At the beginning of the pandemic, Bosses were concerned about its effect on employment levels however now it seems that Brexit is causing just as many, if not more issues.
Should bosses have seen this coming?
Nigel Lahiri, general manager EMEA at GreyOrange said: “The recent increase in job vacancies within the retail sector poses a real threat to the industry’s short-term future.”
“Whether it be due to Brexit or Covid, UK retail has been hit hard in the last few years, and unfortunately, this trend is likely to continue as supply chain issues and labour shortages plague the sector, rendering some shops unable to place essential items on their shelves.”
As job vacancies continue to increase, every link in retailers’ supply chains are being affected. From staff in warehouses, to HGV drivers, to employees on the shop floor; the issue has hit nearly every retailer.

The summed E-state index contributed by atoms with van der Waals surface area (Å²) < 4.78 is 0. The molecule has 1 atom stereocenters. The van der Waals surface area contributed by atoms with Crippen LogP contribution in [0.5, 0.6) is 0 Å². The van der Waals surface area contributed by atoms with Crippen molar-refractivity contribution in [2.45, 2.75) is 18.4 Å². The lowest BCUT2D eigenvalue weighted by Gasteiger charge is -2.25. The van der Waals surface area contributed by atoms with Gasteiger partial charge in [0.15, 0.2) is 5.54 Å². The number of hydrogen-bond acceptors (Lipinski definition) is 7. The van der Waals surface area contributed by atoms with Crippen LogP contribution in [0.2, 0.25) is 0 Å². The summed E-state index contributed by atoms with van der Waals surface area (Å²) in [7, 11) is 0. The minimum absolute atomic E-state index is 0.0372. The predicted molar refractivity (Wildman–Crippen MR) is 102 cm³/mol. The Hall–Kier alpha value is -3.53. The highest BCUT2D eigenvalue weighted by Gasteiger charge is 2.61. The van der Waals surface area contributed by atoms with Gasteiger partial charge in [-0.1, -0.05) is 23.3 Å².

“To an extent, retailers, should have seen these labour shortages coming with it being well documented that Brexit could lead to a shortage of warehouse and supply chain staff for a few years,” Lahiri explained.
“Brexit, however, is only one side of the coin, with the other being the pandemic, which no retailer or brand could have possibly predicted.”
He said that regardless of whether retailers should have foreseen labour shortages or not, one thing that is clear is that UK retailers were not prepared for either of them.
He stated that while both Brexit and the pandemic have undoubtedly been the main drivers of these labour shortages, a lack of digital transformation has also played its part, with many retailers still relying on inefficient human orientated processes within their fulfillment operations.
“Whether retailers should have foreseen labour shortages or not no longer matters,” Lahiri reflected.
“What matters now for the retail industry is how they learn from the events of 2021 and look to future proof their operations going forward.”